Jihadists and the Syrian Border – Saudi Press

Whose fault is it that jihadists get into Iraq across the Syrian border? There is a lot of blame to go around according to latest reports.

America's fault. This is according to a high placed Iraqi politician. McClatchy's quotes the official explaining that roughly half the 300 million dollars being spent in Anbar province for reconstruction is going directly into the pockets of resistance groups. A portion of this gets spent turning Syrian border guards so they "look the other way." The story is here. 

Despite several devastating U.S. military offensives to rout insurgents, the militants – or, in some cases, tribes with insurgent connections – still control the supply routes of the province, making reconstruction all but impossible without their protection.

One senior Iraqi politician with personal knowledge of the contracting system said the insurgents also use their cuts to pay border police in Syria "to look the other way" as they smuggle weapons and foot soldiers into Iraq.

"Every contractor in Anbar who works for the U.S. military and survives for more than a month is paying the insurgency," the politician said, speaking on condition of anonymity because of the sensitivity of the matter. "The contracts are inflated, all of them. The insurgents get half."

Senator Lieberman has blamed it on the Syrian government and believes the solution is closing down Damascus airport.

Dennis Ross blames it on Iraq's Prime Minister Maliki, because he is making nice with the Syrians instead of getting tough with them. He also blames it on Bush, because he refuses to embrace the Baker – Hamilton report and set benchmarks. Ross argues that if America used leverage and refused to give more money to Maliki on condition that he treat Syria as an enemy, he would, and Syria would shape up or be treated to Maliki's enmity. You might have noticed that Ross is getting tougher on Bush now that elections are in full swing. Obama just announced that Ross is his main Middle East go to guy.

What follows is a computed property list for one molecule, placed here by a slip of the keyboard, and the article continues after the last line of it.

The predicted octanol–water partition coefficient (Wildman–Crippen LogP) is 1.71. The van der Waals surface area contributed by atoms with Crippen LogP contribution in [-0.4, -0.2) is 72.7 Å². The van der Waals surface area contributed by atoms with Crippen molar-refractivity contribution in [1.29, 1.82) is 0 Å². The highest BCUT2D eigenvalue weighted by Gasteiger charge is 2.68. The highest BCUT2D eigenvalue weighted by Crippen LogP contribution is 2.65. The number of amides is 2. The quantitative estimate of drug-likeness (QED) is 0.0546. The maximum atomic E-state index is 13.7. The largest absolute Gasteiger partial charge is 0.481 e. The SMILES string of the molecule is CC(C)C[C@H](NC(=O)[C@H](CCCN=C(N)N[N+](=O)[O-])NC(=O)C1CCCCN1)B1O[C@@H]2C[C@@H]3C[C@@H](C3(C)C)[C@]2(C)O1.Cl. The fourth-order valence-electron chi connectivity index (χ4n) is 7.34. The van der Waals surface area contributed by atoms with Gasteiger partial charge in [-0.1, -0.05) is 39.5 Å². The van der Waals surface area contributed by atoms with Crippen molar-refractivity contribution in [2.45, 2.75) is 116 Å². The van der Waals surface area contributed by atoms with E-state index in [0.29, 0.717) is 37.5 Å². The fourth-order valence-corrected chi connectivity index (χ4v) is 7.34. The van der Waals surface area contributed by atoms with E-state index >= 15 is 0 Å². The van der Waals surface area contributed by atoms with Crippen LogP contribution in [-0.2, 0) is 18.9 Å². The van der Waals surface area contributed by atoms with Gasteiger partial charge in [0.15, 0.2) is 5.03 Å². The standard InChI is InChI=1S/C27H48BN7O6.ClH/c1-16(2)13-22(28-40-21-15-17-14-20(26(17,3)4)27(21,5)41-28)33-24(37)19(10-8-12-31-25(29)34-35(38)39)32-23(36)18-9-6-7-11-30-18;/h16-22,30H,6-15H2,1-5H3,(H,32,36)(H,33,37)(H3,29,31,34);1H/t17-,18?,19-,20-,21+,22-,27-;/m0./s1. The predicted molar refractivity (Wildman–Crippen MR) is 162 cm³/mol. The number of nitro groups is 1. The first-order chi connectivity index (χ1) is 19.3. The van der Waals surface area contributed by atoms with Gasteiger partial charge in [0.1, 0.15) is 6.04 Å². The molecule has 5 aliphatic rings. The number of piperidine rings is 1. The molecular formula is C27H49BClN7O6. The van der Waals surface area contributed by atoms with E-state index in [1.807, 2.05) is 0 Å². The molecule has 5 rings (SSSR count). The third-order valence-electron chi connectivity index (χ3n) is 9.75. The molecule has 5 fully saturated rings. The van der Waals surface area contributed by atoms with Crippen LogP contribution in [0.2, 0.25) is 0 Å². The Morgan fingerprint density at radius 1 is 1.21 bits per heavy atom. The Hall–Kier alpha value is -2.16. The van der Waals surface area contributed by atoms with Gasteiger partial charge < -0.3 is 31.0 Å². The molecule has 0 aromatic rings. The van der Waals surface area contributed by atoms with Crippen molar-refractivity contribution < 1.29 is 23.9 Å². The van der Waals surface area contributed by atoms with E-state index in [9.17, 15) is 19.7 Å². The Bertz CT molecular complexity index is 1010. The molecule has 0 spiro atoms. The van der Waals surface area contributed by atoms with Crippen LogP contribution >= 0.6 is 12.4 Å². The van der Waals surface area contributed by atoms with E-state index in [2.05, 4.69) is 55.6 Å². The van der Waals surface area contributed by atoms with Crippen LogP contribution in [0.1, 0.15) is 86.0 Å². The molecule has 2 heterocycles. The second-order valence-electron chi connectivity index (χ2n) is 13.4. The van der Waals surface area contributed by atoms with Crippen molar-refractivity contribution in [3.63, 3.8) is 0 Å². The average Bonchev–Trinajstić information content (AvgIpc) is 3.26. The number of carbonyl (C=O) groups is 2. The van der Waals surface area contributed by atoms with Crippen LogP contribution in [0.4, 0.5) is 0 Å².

Is Nasrallah, the leader of Hizbullah, really an Iranian devotee? 

A pro-Israeli reader posted a story written by Roee Nahmias on Israel's largest webnews site, Ynetnews. It claims that "Nasrallah’s allegiance is not to Lebanon."

The story purports to be "an interview given by Hizbullah Secretary-General Hassan Nasrallah to Iranian national television." It quotes him:

"We are ready to be torn apart, spliced into tiny pieces, so that Iran will remain exalted. For if Iran remains exalted, we too shall be exalted. I am a lowly soldier of the Imam Khamenei. Hizbullah youths acted on behalf of the Imam Khomeini, with the aid of Imam Hussein, and sent their blessings to the Iranian people," said Nasrallah in an interview with reporter Bijan Nobaveh on the day marking the start of the Second Lebanon War according to the Persian calendar.

Another commentator quickly pointed out, "The Ynet story posted by Akbar is based, without attribution, on a report by the Saudi outlet Elaph." Elaph is not know for its accuracy, and Nasrallah is not so stupid as to say something that his enemies would chew him up for, such as the above statement.

Al-Hayat is banned in Saudi Arabia. (Thanks Norman)

Saudi Government Bans Leading Arab Paper
By SALAH NASRAWI
Associated Press Writer

6:48 AM PDT, August 28, 2007

CAIRO, Egypt — Saudi Arabia has banned the influential Arab newspaper Al Hayat from distribution in the kingdom, just days after it reported a Saudi man had served as a key figure for an al-Qaida front group in Iraq, journalists and diplomats said Tuesday.

One of the country’s most influential journalists said the ban was a sharp retreat from growing press freedoms in Saudi Arabia.

Al Hayat’s Saudi edition did not appear on newsstands Monday and Tuesday, several Arab diplomats told The Associated Press in telephone calls from Riyadh, the Saudi capital. They spoke on condition of anonymity because of the issue’s sensitivity.

Saudi information officials had no immediate comment. Al Hayat officials in London, the newspaper’s headquarters, also had no comment.

But a Saudi journalist with knowledge of the situation said the Ministry of Information and Culture had imposed the ban after the paper published an article Monday about the Saudi man, Mohammad al-Thibaiti, thought to be a key figure in the Iraqi extremist group, the Islamic State of Iraq.